State of Georgia faces opioid crisis

Christa Feazell

Every day, 91 Americans die from an opioid overdose, according to the CDC. Over the course of a year, this number totals to around 33,000, and the problem is only growing.

Opioids are a class of drugs typically used to relieve moderate to severe pain. Oxycodone, morphine and fentanyl all fall within this category.

These drugs are invaluable when it comes to treating pain caused by cancer, surgery or accidents. However, they come with a heavy risk for physical dependence. The National Institute on Drug Abuse estimates that 21 to 29 percent of patients prescribed opioids will misuse them.

According to the CDC, deaths from prescription painkillers have quadrupled since 1999. Deaths from heroin tripled in just five years between 2010 and 2015, with nearly 13,000 heroin-related deaths in 2015 alone.

The CDC draws a correlation between heroin usage and prescription painkiller abuse. Those who misuse prescription opioids are more likely to make the leap to illegal opioids.

Despite these statistics, the Georgia Prevention Project says prescriptions written for opioids are continuing to rise.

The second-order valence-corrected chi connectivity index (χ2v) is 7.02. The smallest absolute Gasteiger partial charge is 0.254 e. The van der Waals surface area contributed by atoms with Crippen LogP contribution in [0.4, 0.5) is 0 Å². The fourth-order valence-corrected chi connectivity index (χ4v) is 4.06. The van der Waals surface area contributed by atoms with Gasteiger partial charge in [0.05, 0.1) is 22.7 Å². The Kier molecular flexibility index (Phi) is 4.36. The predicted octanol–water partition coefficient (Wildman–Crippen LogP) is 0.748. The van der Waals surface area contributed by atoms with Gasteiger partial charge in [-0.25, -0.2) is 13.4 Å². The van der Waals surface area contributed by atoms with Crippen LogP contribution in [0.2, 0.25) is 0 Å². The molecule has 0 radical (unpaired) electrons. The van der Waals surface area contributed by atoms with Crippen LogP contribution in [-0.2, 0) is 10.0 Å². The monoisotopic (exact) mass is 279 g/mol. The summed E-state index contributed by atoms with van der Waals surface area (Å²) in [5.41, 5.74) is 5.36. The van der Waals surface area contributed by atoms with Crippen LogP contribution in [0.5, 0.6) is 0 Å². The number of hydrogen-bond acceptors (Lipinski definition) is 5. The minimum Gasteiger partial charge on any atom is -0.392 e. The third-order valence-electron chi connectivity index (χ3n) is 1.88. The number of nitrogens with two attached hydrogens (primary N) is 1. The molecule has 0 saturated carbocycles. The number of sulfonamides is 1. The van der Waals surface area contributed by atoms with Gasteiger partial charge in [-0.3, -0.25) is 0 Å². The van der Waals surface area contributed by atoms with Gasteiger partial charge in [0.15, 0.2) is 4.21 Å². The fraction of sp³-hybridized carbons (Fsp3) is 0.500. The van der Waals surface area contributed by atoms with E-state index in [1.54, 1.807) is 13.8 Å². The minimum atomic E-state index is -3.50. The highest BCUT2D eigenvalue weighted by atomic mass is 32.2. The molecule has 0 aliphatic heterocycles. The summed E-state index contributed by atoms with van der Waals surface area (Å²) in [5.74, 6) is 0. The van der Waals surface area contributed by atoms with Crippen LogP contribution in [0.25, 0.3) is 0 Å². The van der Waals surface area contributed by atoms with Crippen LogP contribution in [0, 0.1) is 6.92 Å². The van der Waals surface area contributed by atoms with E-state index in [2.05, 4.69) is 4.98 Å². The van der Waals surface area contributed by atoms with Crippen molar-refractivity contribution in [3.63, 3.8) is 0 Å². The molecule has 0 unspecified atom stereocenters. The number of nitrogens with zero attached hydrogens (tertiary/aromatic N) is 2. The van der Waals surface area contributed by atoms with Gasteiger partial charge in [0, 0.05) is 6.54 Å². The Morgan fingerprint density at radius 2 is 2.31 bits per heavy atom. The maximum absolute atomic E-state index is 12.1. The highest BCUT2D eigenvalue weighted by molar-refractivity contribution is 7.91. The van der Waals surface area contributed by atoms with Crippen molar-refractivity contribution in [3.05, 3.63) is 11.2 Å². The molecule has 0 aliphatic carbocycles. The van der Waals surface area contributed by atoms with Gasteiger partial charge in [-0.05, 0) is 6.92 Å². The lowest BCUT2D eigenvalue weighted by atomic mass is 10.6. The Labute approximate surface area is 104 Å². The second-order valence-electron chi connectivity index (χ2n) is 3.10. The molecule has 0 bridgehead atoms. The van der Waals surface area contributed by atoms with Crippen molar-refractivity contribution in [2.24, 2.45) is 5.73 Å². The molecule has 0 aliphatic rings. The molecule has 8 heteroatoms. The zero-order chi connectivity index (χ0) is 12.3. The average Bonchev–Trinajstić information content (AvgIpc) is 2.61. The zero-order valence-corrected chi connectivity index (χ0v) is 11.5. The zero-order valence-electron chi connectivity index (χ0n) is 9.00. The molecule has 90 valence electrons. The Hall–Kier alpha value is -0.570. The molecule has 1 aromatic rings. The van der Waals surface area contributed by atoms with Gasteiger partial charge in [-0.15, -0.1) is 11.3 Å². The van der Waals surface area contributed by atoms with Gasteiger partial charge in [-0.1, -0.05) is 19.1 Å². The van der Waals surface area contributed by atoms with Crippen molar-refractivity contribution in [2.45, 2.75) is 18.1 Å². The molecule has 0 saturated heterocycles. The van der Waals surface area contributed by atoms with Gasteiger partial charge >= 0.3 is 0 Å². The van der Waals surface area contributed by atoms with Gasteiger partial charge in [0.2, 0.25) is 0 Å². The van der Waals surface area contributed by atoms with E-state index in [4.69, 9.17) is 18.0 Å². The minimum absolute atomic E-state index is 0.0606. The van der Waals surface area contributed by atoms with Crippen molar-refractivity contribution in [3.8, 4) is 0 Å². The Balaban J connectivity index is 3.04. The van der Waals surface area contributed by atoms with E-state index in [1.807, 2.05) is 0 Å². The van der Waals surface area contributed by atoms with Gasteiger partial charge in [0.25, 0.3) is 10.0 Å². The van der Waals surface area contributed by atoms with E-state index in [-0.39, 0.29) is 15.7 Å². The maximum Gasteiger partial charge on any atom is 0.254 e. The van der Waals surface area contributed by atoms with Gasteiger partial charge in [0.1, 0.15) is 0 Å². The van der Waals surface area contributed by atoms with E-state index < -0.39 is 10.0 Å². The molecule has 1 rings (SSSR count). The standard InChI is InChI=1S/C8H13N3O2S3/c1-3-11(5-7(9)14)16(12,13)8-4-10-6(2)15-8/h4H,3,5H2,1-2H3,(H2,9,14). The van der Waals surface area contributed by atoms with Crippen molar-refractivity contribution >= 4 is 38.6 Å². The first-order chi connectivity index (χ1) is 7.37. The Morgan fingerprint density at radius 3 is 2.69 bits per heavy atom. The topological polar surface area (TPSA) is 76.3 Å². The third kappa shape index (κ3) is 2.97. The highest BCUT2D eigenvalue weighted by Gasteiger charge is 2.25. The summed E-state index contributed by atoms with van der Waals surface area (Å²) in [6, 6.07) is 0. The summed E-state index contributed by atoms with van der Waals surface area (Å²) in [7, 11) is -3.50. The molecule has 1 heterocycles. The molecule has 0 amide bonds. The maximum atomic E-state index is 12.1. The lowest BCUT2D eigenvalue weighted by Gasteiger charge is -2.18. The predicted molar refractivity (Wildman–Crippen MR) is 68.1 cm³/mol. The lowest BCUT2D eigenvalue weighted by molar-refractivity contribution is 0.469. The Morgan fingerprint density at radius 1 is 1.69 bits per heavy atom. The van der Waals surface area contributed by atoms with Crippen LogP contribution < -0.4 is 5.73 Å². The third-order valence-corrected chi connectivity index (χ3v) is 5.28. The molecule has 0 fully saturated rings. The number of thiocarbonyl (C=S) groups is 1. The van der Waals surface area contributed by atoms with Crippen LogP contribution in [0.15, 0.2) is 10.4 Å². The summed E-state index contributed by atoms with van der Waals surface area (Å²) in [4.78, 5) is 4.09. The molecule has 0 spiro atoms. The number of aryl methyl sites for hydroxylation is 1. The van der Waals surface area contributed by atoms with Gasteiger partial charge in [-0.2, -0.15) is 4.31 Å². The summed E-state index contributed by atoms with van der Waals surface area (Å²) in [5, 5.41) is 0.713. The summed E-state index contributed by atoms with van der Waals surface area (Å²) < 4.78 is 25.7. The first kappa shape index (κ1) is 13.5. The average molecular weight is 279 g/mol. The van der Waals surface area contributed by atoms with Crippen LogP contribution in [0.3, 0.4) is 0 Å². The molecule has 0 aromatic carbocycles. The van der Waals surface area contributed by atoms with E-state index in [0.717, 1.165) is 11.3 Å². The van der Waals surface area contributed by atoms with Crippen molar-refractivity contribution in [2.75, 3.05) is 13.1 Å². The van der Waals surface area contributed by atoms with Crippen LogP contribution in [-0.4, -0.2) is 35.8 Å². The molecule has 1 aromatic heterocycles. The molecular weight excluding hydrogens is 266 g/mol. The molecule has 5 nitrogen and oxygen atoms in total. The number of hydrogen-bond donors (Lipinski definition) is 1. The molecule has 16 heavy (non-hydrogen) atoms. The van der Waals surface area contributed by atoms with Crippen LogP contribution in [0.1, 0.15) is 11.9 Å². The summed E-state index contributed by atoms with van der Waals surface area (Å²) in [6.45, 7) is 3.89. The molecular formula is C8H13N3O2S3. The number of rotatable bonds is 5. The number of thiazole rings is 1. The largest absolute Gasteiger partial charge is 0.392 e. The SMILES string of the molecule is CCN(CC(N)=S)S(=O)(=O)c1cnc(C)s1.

Georgia is witnessing the effects of this crisis firsthand. Deaths from opioid overdoses are almost equal with deaths from car crashes, according to data from the Georgia Department of Public Health.

Georgia is also among the top 11 states in the country with the most opioid-related deaths.

Political action

The opioid crisis has become a national epidemic, according to the CDC. President Donald Trump recently declared it a national emergency.

“We’re going to spend a lot of time, a lot of effort and a lot of money on the opioid crisis,” Trump said at a press conference.

Last year, former President Barack Obama signed the Comprehensive Addiction and Recovery Act (CARA) bill into law in a bipartisan effort to combat the crisis.

The intensity of this epidemic has caused some to question how the nation arrived at this point. Some, including Fulton County officials, blame large drug companies.

Several Fulton County officials announced on Oct. 23 that the county filed a lawsuit against two dozen drug companies, including Johnson & Johnson and McKesson.

The lawsuit accuses these companies of flooding the market and pushing unnecessary opioid prescriptions in order to increase profits.

Signs of opiate abuse and overdose

Signs of opiate abuse include dramatic shifts in mood, sudden social withdrawal, sudden financial problems and doctor shopping, or getting multiple prescriptions from multiple doctors.

Signs of an opiate overdose include constricted pupils, pale and clammy skin, blue lips or fingernails, vomiting and slowed breathing. Overdoses can be deadly, and anyone expressing these symptoms should be taken to the hospital immediately.

If you or someone you know is addicted to opioids, call HELPLINE Georgia at 1-800-338-6745 for free, confidential information about obtaining treatment.